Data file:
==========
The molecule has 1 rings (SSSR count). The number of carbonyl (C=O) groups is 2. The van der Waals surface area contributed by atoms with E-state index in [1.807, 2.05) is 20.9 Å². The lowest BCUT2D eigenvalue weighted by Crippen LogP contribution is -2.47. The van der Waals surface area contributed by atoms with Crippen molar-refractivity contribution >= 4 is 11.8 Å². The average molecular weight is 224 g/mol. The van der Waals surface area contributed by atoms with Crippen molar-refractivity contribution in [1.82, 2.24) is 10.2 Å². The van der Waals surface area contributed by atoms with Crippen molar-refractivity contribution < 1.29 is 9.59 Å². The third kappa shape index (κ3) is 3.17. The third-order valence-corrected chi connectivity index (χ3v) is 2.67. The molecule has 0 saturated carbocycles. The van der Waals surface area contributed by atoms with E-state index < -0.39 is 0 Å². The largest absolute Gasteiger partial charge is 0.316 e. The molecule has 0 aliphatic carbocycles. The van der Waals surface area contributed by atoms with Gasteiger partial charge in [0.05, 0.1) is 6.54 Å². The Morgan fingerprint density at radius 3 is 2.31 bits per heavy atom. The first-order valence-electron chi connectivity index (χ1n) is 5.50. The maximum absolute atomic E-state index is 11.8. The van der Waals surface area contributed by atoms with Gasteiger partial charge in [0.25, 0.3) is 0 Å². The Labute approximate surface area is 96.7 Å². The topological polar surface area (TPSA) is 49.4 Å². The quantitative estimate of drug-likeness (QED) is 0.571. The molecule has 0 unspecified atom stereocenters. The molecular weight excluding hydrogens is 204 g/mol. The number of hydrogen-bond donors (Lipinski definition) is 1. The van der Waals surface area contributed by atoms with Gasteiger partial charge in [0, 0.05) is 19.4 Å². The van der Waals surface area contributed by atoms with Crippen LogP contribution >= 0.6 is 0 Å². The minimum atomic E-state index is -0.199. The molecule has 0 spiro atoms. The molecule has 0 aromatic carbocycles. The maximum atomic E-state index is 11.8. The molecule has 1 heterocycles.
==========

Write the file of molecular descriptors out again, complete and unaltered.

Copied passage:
The molecule has 1 rings (SSSR count). The number of carbonyl (C=O) groups is 2. The van der Waals surface area contributed by atoms with E-state index in [1.807, 2.05) is 20.9 Å². The lowest BCUT2D eigenvalue weighted by Crippen LogP contribution is -2.47. The van der Waals surface area contributed by atoms with Crippen molar-refractivity contribution >= 4 is 11.8 Å². The average molecular weight is 224 g/mol. The van der Waals surface area contributed by atoms with Crippen molar-refractivity contribution in [1.82, 2.24) is 10.2 Å². The van der Waals surface area contributed by atoms with Crippen molar-refractivity contribution < 1.29 is 9.59 Å². The third kappa shape index (κ3) is 3.17. The third-order valence-corrected chi connectivity index (χ3v) is 2.67. The molecule has 0 saturated carbocycles. The van der Waals surface area contributed by atoms with E-state index < -0.39 is 0 Å². The largest absolute Gasteiger partial charge is 0.316 e. The molecule has 0 aliphatic carbocycles. The van der Waals surface area contributed by atoms with Gasteiger partial charge in [0.05, 0.1) is 6.54 Å². The Morgan fingerprint density at radius 3 is 2.31 bits per heavy atom. The first-order valence-electron chi connectivity index (χ1n) is 5.50. The maximum absolute atomic E-state index is 11.8. The van der Waals surface area contributed by atoms with Gasteiger partial charge in [0.25, 0.3) is 0 Å². The Labute approximate surface area is 96.7 Å². The topological polar surface area (TPSA) is 49.4 Å². The quantitative estimate of drug-likeness (QED) is 0.571. The molecule has 0 unspecified atom stereocenters. The molecular weight excluding hydrogens is 204 g/mol. The number of hydrogen-bond donors (Lipinski definition) is 1. The van der Waals surface area contributed by atoms with Gasteiger partial charge in [0, 0.05) is 19.4 Å². The van der Waals surface area contributed by atoms with Crippen LogP contribution >= 0.6 is 0 Å². The minimum atomic E-state index is -0.199. The molecule has 0 spiro atoms. The molecule has 0 aromatic carbocycles. The maximum atomic E-state index is 11.8. The molecule has 1 heterocycles.